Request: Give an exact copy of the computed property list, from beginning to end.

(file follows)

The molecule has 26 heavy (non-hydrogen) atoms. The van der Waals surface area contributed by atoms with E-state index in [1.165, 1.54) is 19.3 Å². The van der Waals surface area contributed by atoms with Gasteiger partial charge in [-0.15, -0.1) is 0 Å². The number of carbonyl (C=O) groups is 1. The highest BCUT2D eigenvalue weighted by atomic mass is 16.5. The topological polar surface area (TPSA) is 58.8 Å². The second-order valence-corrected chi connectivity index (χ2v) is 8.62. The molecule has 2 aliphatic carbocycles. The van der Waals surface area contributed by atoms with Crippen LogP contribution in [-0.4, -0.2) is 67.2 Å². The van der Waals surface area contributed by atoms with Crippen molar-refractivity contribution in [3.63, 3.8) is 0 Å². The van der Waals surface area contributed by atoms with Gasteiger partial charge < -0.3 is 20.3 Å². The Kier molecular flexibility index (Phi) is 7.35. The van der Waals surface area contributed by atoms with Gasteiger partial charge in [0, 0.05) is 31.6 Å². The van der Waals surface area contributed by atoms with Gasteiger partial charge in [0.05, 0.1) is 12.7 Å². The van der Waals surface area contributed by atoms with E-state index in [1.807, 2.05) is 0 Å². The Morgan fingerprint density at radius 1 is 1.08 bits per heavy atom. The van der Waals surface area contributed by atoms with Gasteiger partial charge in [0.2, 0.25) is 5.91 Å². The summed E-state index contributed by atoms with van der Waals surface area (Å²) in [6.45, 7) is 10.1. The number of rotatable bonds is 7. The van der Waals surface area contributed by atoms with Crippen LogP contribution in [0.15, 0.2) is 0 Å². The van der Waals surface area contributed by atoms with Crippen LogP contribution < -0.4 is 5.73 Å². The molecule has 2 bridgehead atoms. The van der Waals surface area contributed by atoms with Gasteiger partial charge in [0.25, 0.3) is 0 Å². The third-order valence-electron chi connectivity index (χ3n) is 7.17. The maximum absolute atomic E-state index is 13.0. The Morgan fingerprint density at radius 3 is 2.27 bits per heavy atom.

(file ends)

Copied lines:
The molecule has 26 heavy (non-hydrogen) atoms. The van der Waals surface area contributed by atoms with E-state index in [1.165, 1.54) is 19.3 Å². The van der Waals surface area contributed by atoms with Gasteiger partial charge in [-0.15, -0.1) is 0 Å². The number of carbonyl (C=O) groups is 1. The highest BCUT2D eigenvalue weighted by atomic mass is 16.5. The topological polar surface area (TPSA) is 58.8 Å². The second-order valence-corrected chi connectivity index (χ2v) is 8.62. The molecule has 2 aliphatic carbocycles. The van der Waals surface area contributed by atoms with Crippen LogP contribution in [-0.4, -0.2) is 67.2 Å². The van der Waals surface area contributed by atoms with Crippen molar-refractivity contribution in [3.63, 3.8) is 0 Å². The van der Waals surface area contributed by atoms with Gasteiger partial charge < -0.3 is 20.3 Å². The Kier molecular flexibility index (Phi) is 7.35. The van der Waals surface area contributed by atoms with Gasteiger partial charge in [0, 0.05) is 31.6 Å². The van der Waals surface area contributed by atoms with Gasteiger partial charge in [0.05, 0.1) is 12.7 Å². The van der Waals surface area contributed by atoms with E-state index in [1.807, 2.05) is 0 Å². The Morgan fingerprint density at radius 1 is 1.08 bits per heavy atom. The van der Waals surface area contributed by atoms with Gasteiger partial charge in [0.2, 0.25) is 5.91 Å². The summed E-state index contributed by atoms with van der Waals surface area (Å²) in [6.45, 7) is 10.1. The number of rotatable bonds is 7. The van der Waals surface area contributed by atoms with Crippen LogP contribution in [0.15, 0.2) is 0 Å². The van der Waals surface area contributed by atoms with Crippen LogP contribution < -0.4 is 5.73 Å². The molecule has 2 bridgehead atoms. The van der Waals surface area contributed by atoms with Gasteiger partial charge in [0.25, 0.3) is 0 Å². The third-order valence-electron chi connectivity index (χ3n) is 7.17. The maximum absolute atomic E-state index is 13.0. The Morgan fingerprint density at radius 3 is 2.27 bits per heavy atom.